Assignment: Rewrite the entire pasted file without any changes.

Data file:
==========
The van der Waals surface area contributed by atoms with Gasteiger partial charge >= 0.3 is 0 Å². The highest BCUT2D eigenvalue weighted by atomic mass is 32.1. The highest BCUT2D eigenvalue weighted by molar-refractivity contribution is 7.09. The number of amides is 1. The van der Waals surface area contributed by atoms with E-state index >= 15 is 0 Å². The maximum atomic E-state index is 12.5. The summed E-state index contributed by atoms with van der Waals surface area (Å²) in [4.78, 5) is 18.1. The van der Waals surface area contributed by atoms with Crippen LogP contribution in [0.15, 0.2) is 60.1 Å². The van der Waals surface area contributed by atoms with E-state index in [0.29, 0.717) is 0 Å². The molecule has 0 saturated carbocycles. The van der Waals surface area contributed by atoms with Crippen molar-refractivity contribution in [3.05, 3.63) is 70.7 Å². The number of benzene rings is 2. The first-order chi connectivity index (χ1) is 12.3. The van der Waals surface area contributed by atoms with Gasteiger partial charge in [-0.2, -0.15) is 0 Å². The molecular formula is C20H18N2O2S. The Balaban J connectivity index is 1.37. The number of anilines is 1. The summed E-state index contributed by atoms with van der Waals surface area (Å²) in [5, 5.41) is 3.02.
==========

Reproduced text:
The van der Waals surface area contributed by atoms with Gasteiger partial charge >= 0.3 is 0 Å². The highest BCUT2D eigenvalue weighted by atomic mass is 32.1. The highest BCUT2D eigenvalue weighted by molar-refractivity contribution is 7.09. The number of amides is 1. The van der Waals surface area contributed by atoms with E-state index >= 15 is 0 Å². The maximum atomic E-state index is 12.5. The summed E-state index contributed by atoms with van der Waals surface area (Å²) in [4.78, 5) is 18.1. The van der Waals surface area contributed by atoms with Crippen LogP contribution in [0.15, 0.2) is 60.1 Å². The van der Waals surface area contributed by atoms with E-state index in [0.29, 0.717) is 0 Å². The molecule has 0 saturated carbocycles. The van der Waals surface area contributed by atoms with Crippen molar-refractivity contribution in [3.05, 3.63) is 70.7 Å². The number of benzene rings is 2. The first-order chi connectivity index (χ1) is 12.3. The van der Waals surface area contributed by atoms with Gasteiger partial charge in [-0.2, -0.15) is 0 Å². The molecular formula is C20H18N2O2S. The Balaban J connectivity index is 1.37. The number of anilines is 1. The summed E-state index contributed by atoms with van der Waals surface area (Å²) in [5, 5.41) is 3.02.